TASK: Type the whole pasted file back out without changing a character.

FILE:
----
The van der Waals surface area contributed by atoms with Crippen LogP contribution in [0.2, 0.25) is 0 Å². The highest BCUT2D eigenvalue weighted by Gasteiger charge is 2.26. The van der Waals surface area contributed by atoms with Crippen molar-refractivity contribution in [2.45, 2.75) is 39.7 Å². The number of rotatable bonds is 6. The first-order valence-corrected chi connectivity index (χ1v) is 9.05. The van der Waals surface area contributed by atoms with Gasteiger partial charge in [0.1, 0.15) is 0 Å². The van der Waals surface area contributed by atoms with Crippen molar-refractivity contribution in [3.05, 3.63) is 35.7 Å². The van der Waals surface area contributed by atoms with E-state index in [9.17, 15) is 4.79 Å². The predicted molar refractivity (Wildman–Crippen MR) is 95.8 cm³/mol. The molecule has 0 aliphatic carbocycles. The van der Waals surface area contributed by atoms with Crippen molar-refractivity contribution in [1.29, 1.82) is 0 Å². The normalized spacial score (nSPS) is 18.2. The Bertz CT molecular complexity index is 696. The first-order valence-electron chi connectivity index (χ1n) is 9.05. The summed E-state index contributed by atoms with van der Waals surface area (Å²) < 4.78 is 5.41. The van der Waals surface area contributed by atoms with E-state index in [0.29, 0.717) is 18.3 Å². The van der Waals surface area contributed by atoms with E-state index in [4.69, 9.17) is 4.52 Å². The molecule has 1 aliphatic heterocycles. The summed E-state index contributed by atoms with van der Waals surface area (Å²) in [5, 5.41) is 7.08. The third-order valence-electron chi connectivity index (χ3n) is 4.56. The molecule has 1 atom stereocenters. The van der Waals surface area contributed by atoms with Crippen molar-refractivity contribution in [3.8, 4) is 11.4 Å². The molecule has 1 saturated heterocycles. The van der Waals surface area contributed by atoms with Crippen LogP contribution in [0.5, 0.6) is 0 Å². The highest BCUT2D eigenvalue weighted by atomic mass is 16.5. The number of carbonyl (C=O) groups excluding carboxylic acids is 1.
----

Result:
The van der Waals surface area contributed by atoms with Crippen LogP contribution in [0.2, 0.25) is 0 Å². The highest BCUT2D eigenvalue weighted by Gasteiger charge is 2.26. The van der Waals surface area contributed by atoms with Crippen molar-refractivity contribution in [2.45, 2.75) is 39.7 Å². The number of rotatable bonds is 6. The first-order valence-corrected chi connectivity index (χ1v) is 9.05. The van der Waals surface area contributed by atoms with Gasteiger partial charge in [0.1, 0.15) is 0 Å². The van der Waals surface area contributed by atoms with Crippen molar-refractivity contribution in [3.05, 3.63) is 35.7 Å². The van der Waals surface area contributed by atoms with E-state index in [9.17, 15) is 4.79 Å². The predicted molar refractivity (Wildman–Crippen MR) is 95.8 cm³/mol. The molecule has 0 aliphatic carbocycles. The van der Waals surface area contributed by atoms with Crippen molar-refractivity contribution in [1.29, 1.82) is 0 Å². The normalized spacial score (nSPS) is 18.2. The Bertz CT molecular complexity index is 696. The first-order valence-electron chi connectivity index (χ1n) is 9.05. The summed E-state index contributed by atoms with van der Waals surface area (Å²) < 4.78 is 5.41. The van der Waals surface area contributed by atoms with E-state index in [0.29, 0.717) is 18.3 Å². The van der Waals surface area contributed by atoms with E-state index in [4.69, 9.17) is 4.52 Å². The molecule has 1 aliphatic heterocycles. The summed E-state index contributed by atoms with van der Waals surface area (Å²) in [5, 5.41) is 7.08. The third-order valence-electron chi connectivity index (χ3n) is 4.56. The molecule has 1 atom stereocenters. The van der Waals surface area contributed by atoms with Crippen molar-refractivity contribution in [3.8, 4) is 11.4 Å². The molecule has 1 saturated heterocycles. The van der Waals surface area contributed by atoms with Crippen LogP contribution in [0.5, 0.6) is 0 Å². The highest BCUT2D eigenvalue weighted by atomic mass is 16.5. The number of carbonyl (C=O) groups excluding carboxylic acids is 1.